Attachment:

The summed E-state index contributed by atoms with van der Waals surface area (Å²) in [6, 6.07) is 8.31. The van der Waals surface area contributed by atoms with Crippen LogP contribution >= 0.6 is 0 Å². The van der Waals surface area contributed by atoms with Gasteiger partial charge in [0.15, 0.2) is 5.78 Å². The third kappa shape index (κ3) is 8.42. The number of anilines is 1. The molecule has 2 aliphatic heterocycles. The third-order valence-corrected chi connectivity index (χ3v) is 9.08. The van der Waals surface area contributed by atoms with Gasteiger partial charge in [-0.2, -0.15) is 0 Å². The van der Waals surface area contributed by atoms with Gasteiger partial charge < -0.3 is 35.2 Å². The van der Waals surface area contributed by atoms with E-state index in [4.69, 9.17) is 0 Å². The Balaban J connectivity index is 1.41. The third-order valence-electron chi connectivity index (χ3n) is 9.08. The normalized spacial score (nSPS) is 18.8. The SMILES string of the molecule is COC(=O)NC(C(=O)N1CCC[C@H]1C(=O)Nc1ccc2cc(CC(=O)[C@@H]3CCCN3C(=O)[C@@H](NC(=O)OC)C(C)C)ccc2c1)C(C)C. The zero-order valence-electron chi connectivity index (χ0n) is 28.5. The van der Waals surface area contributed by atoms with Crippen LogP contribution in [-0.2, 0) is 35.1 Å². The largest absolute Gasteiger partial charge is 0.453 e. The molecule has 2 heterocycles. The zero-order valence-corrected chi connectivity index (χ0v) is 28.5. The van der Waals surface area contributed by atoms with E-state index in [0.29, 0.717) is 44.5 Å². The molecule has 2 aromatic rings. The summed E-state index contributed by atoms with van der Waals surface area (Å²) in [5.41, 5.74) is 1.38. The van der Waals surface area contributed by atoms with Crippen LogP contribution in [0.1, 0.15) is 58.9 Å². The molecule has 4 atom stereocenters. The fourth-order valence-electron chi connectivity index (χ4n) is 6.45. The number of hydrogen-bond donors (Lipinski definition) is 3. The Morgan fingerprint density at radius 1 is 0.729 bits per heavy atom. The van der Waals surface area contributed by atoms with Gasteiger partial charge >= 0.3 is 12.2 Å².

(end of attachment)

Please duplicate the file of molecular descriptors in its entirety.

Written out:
The summed E-state index contributed by atoms with van der Waals surface area (Å²) in [6, 6.07) is 8.31. The van der Waals surface area contributed by atoms with Crippen LogP contribution >= 0.6 is 0 Å². The van der Waals surface area contributed by atoms with Gasteiger partial charge in [0.15, 0.2) is 5.78 Å². The third kappa shape index (κ3) is 8.42. The number of anilines is 1. The molecule has 2 aliphatic heterocycles. The third-order valence-corrected chi connectivity index (χ3v) is 9.08. The van der Waals surface area contributed by atoms with Gasteiger partial charge in [-0.2, -0.15) is 0 Å². The van der Waals surface area contributed by atoms with Gasteiger partial charge < -0.3 is 35.2 Å². The van der Waals surface area contributed by atoms with E-state index in [4.69, 9.17) is 0 Å². The Balaban J connectivity index is 1.41. The third-order valence-electron chi connectivity index (χ3n) is 9.08. The normalized spacial score (nSPS) is 18.8. The SMILES string of the molecule is COC(=O)NC(C(=O)N1CCC[C@H]1C(=O)Nc1ccc2cc(CC(=O)[C@@H]3CCCN3C(=O)[C@@H](NC(=O)OC)C(C)C)ccc2c1)C(C)C. The zero-order valence-electron chi connectivity index (χ0n) is 28.5. The van der Waals surface area contributed by atoms with Crippen LogP contribution in [-0.2, 0) is 35.1 Å². The largest absolute Gasteiger partial charge is 0.453 e. The molecule has 2 heterocycles. The zero-order valence-corrected chi connectivity index (χ0v) is 28.5. The van der Waals surface area contributed by atoms with E-state index in [0.29, 0.717) is 44.5 Å². The molecule has 2 aromatic rings. The summed E-state index contributed by atoms with van der Waals surface area (Å²) in [5.41, 5.74) is 1.38. The van der Waals surface area contributed by atoms with Crippen LogP contribution in [0.1, 0.15) is 58.9 Å². The molecule has 4 atom stereocenters. The fourth-order valence-electron chi connectivity index (χ4n) is 6.45. The number of hydrogen-bond donors (Lipinski definition) is 3. The Morgan fingerprint density at radius 1 is 0.729 bits per heavy atom. The van der Waals surface area contributed by atoms with Gasteiger partial charge >= 0.3 is 12.2 Å².